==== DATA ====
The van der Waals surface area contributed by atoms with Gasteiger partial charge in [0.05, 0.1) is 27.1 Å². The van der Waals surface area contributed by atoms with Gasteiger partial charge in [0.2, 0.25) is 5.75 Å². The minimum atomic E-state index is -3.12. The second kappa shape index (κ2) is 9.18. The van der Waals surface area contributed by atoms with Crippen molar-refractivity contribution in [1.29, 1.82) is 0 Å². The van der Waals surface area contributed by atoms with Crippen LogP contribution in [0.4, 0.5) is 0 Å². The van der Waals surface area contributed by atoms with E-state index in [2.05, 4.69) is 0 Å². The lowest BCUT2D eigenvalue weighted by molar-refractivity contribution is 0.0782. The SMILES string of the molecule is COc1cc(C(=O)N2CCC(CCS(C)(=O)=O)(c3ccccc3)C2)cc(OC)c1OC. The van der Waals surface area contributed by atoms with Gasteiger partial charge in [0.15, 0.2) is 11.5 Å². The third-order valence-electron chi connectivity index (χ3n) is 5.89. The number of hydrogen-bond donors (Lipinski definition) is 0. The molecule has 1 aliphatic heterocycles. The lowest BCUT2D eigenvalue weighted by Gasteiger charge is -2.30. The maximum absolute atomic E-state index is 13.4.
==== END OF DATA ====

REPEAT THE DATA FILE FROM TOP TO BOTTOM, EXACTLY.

The van der Waals surface area contributed by atoms with Gasteiger partial charge in [0.05, 0.1) is 27.1 Å². The van der Waals surface area contributed by atoms with Gasteiger partial charge in [0.2, 0.25) is 5.75 Å². The minimum atomic E-state index is -3.12. The second kappa shape index (κ2) is 9.18. The van der Waals surface area contributed by atoms with Crippen molar-refractivity contribution in [1.29, 1.82) is 0 Å². The van der Waals surface area contributed by atoms with Crippen LogP contribution in [0.4, 0.5) is 0 Å². The van der Waals surface area contributed by atoms with E-state index in [2.05, 4.69) is 0 Å². The lowest BCUT2D eigenvalue weighted by molar-refractivity contribution is 0.0782. The SMILES string of the molecule is COc1cc(C(=O)N2CCC(CCS(C)(=O)=O)(c3ccccc3)C2)cc(OC)c1OC. The van der Waals surface area contributed by atoms with Gasteiger partial charge in [0.15, 0.2) is 11.5 Å². The third-order valence-electron chi connectivity index (χ3n) is 5.89. The number of hydrogen-bond donors (Lipinski definition) is 0. The molecule has 1 aliphatic heterocycles. The lowest BCUT2D eigenvalue weighted by Gasteiger charge is -2.30. The maximum absolute atomic E-state index is 13.4.